Some will argue that Labour started the privatisation of Royal Mail and so shouldn’t oppose it now. It’s true that when in Government, Labour proposed reforms which paved the way for privatisation. However, the 2009 Postal Services Bill specifically included a clause stated that “each Royal Mail company must at all times be publicly owned”, meaning private interests would always be on a minority basis. Losing control of a service that 29 million homes and businesses rely on was never an option.
In little over a week, a 370 year history of public ownership of Royal Mail comes to an end.
Lots of Royal Mail sites are in prime locations, your high streets. There is a very good chance that the public will see these sold and relocated to industrial parks. Price increases and service standard decreases (particularly to those in non profitable rural areas) are also likely once we lose Royal Mail. It is not surprising that several polls show around 70% of the public oppose privatisation.
The staff aren’t too happy about it either. A staggering 93% of Parcelforce staff voted against privatisation. Naturally, the CWU served legal notice of their intention to ballot members for strike action. The result will be announced on October 16th. Luckily for David Cameron, shares begin trading on 15 October.
So if everyone hates the idea, why are the Tories so intent on pushing through this sale?
Royal Mail makes money. A lot of money. In May, preliminary financial results showed operating profits for the last year of 403 million pounds!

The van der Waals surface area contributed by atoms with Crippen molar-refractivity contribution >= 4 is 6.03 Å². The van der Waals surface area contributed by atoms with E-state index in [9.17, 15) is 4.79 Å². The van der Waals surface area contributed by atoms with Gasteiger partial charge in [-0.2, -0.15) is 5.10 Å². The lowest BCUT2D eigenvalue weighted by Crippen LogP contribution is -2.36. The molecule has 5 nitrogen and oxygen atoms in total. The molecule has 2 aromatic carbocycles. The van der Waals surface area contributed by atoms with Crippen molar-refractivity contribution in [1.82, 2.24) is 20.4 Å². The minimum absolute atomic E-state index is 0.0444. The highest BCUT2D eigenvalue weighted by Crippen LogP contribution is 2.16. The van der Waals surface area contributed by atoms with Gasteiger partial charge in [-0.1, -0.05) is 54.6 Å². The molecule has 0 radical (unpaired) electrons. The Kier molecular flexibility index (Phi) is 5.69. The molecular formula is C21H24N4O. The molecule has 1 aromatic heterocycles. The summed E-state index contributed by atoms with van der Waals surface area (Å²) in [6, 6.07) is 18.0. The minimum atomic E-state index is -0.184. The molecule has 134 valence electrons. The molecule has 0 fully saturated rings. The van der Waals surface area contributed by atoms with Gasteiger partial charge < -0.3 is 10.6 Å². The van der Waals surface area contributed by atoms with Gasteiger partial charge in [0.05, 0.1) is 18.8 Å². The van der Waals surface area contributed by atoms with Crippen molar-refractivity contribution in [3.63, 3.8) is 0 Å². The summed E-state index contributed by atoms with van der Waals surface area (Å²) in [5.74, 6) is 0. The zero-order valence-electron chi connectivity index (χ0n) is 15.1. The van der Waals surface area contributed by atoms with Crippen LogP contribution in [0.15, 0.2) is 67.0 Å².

David Cameron and George Osborne happen to need some money. A failed economic plan has seen 245 billion pounds of borrowing that they didn’t plan for. So in true Tory style, they are ripping apart our country and selling it to their friends, piece by piece.
What the Tories have also tried to keep quiet, is that they have made arrangements to ensure that not only will we obviously lose future profits of Royal Mail, but we will be keeping the historic pension deficit and liabilities. In other words, they are privatising the profits and nationalising the debt.
Of course, it is unfair of me to say that ‘everyone’ hates the idea. I assume Goldman Sachs and UBS are quite happy. In true democratic style, the Government have refused Freedom of Information requests about how much the banks will be paid for handling the sale, but estimates are as high as £30m (Sunday Mirror article http://www.mirror.co.uk/money/city-news/royal-mail-privatisation-banks-set-1983088).
So in reality, there are lots of people who will be happy about the privatisation of Royal Mail: The Tories will be able to cover up some of the failure of their economic plans, their friends are set to get a very good deal on the flotation price (at our expense) and the banks will be rewarded handsomely. Would we expect anything else from David Cameron?
Today sees campaigners out, up and down the country. Please follow on #SaveOurRM